VWF deficiency abrogates the ADAMTS13-deficient prothrombotic state

We have previously observed that murine ADAMTS13 deficiency on a mixed genetic background (C57BL/6, 129 × 1/Sv) accelerates thrombosis in injured arterioles.20  Before investigating the role of VWF in this process, we first confirmed our previous findings in Adamts13−/− mice backcrossed 8 generations to the C57BL/6 strain background (Figure 5). Following FeCl3 injury, there was a significant decrease in time needed to form the first thrombus larger than 20 μm in the Adamts13−/− mice (5.7 ± 0.5 minutes) compared with Adamts13+/+ mice (7.9 ± 0.4 minutes, P < .05 [Figure 5A columns 1,2]). In addition, the average time to total FeCl3-induced vessel occlusion was also significantly shortened in Adamts13−/− mice (10.8 ± 1.0 minutes) compared with Adamts13+/+ mice (14.6 ± 1.3 minutes, P < .05 [Figure 5B columns 1,2]). The shear rate and diameter of arterioles studied were similar for both groups of mice (Table 1). These results confirm that the prothrombotic state induced by ADAMTS13 deficiency also occurs in C57BL/6 mice.

Figure 5

VWF deficiency abrogates the ADAMTS13-deficient prothrombotic state. (A) Quantification of thrombi formation in FeCl3-injured arterioles. In VWF-expressing Adamts13−/− mice, thrombi larger than 20 μm were observed at 5.7 (± 0.5) minutes (column 1), compared with 7.9 (± 0.4) minutes for Adamts13+/+ mice (P < .05, column 2). In contrast, there was no difference in mean time to first thrombus formation larger than 20 μm between mice deficient for both VWF and ADAMTS13 (10.7 ± 0.4 minutes, column 3), compared with VWF-deficient mice expressing ADAMTS13 (10.6 ± 0.7 minutes, column 4). (B) Occlusion time of FeCl3-injured arterioles. VWF-expressing Adamts13−/− mice demonstrated an average occlusion time of 10.8 (± 1.0) minutes (column 1), compared with 14.6 (± 1.3) minutes for Adamts13+/+ mice (P < .05, column 2). In contrast, there was no difference in occlusion time between mice deficient for both VWF and ADAMTS13 (column 3), compared with VWF-deficient mice expressing ADAMTS13 (column 4). Most of the injured arterioles did not occlude in mice of either of these 2 groups. The bars represent the mean of each group.

Figure 5

VWF deficiency abrogates the ADAMTS13-deficient prothrombotic state. (A) Quantification of thrombi formation in FeCl3-injured arterioles. In VWF-expressing Adamts13−/− mice, thrombi larger than 20 μm were observed at 5.7 (± 0.5) minutes (column 1), compared with 7.9 (± 0.4) minutes for Adamts13+/+ mice (P < .05, column 2). In contrast, there was no difference in mean time to first thrombus formation larger than 20 μm between mice deficient for both VWF and ADAMTS13 (10.7 ± 0.4 minutes, column 3), compared with VWF-deficient mice expressing ADAMTS13 (10.6 ± 0.7 minutes, column 4). (B) Occlusion time of FeCl3-injured arterioles. VWF-expressing Adamts13−/− mice demonstrated an average occlusion time of 10.8 (± 1.0) minutes (column 1), compared with 14.6 (± 1.3) minutes for Adamts13+/+ mice (P < .05, column 2). In contrast, there was no difference in occlusion time between mice deficient for both VWF and ADAMTS13 (column 3), compared with VWF-deficient mice expressing ADAMTS13 (column 4). Most of the injured arterioles did not occlude in mice of either of these 2 groups. The bars represent the mean of each group.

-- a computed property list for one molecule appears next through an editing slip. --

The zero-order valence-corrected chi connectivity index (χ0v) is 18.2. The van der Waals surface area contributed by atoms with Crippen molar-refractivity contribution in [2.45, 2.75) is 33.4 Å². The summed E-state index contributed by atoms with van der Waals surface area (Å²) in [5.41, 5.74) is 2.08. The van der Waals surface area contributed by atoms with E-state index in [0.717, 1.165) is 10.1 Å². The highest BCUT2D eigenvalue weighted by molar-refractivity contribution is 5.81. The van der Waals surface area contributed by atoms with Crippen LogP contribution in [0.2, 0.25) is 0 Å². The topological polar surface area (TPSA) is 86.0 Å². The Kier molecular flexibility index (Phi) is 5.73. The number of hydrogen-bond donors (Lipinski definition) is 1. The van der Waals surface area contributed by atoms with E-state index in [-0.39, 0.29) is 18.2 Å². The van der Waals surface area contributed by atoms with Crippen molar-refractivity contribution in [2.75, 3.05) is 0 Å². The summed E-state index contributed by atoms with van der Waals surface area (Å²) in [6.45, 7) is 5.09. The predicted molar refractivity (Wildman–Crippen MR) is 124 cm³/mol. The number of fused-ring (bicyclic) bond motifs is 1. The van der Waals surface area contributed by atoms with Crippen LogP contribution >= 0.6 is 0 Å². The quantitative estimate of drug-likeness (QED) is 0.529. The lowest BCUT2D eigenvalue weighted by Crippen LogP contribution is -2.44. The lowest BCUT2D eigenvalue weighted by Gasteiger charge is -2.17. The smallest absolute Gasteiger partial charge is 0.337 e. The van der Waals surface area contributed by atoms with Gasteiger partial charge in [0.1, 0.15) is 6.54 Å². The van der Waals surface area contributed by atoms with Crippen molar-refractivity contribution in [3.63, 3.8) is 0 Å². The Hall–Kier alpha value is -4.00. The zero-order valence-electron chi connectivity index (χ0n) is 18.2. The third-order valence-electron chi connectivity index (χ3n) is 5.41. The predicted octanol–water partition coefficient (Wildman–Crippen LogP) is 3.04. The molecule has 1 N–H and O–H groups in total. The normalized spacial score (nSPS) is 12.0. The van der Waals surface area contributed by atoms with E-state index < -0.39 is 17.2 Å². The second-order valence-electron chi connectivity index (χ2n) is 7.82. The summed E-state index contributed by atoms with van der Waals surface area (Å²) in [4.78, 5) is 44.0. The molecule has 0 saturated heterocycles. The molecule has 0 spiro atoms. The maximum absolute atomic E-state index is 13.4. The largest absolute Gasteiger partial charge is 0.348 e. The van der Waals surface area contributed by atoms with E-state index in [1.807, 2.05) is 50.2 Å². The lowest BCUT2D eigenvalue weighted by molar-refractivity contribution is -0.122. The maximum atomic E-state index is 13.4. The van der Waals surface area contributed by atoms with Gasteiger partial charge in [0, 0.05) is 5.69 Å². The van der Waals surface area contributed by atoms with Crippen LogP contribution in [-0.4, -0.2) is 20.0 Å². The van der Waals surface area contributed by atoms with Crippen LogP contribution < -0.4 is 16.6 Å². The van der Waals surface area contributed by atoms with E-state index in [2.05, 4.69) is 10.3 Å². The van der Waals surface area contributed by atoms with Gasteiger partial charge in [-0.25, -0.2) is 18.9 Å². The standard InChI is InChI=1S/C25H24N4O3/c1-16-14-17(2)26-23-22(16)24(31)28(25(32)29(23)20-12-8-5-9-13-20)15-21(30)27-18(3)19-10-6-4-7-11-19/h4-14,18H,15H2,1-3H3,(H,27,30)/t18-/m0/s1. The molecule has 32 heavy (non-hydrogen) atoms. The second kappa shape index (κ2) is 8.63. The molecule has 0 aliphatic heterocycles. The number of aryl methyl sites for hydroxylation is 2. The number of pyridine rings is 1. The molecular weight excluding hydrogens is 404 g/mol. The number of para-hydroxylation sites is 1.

Table 1

Hemodynamic parameters were established prior to application of FeCl3 on arterioles (Figure 5)

GenotypeDiameter, μmCenterline velocity, mm/sShear rate, s−1
Adamts13+/+, n = 9 128.13 ± 16.02 37.09 ± 6.0 1455.71 ± 220.88 
Adamts13−/−, n = 9 131.94 ± 18.87 40.44 ± 6.23 1568.52 ± 381.11 
Adamts13+/+, Vwf−/−, n = 8 117.19 ± 13.26 36.64 ± 6.76 1580.18 ± 321.88 
Adamts13−/−, Vwf−/−, n = 8 115 ± 12.54 37.88 ± 3.31 1798 ± 434.39 
GenotypeDiameter, μmCenterline velocity, mm/sShear rate, s−1
Adamts13+/+, n = 9 128.13 ± 16.02 37.09 ± 6.0 1455.71 ± 220.88 
Adamts13−/−, n = 9 131.94 ± 18.87 40.44 ± 6.23 1568.52 ± 381.11 
Adamts13+/+, Vwf−/−, n = 8 117.19 ± 13.26 36.64 ± 6.76 1580.18 ± 321.88 
Adamts13−/−, Vwf−/−, n = 8 115 ± 12.54 37.88 ± 3.31 1798 ± 434.39 

Values are represented as the mean plus or minus SD.

We next performed a similar series of experiments in Adamts13+/+ and Adamts13−/− mice that were also deficient for VWF (Figure 5). We reasoned that if VWF indeed is the only relevant substrate for ADAMTS13, then complete VWF deficiency should abrogate the prothrombotic state induced by ADAMTS13 deficiency. Conversely, continuing to observe an effect of ADAMTS13 deficiency in the absence of VWF would suggest the existence of an ADAMTS13 substrate(s) in addition to VWF.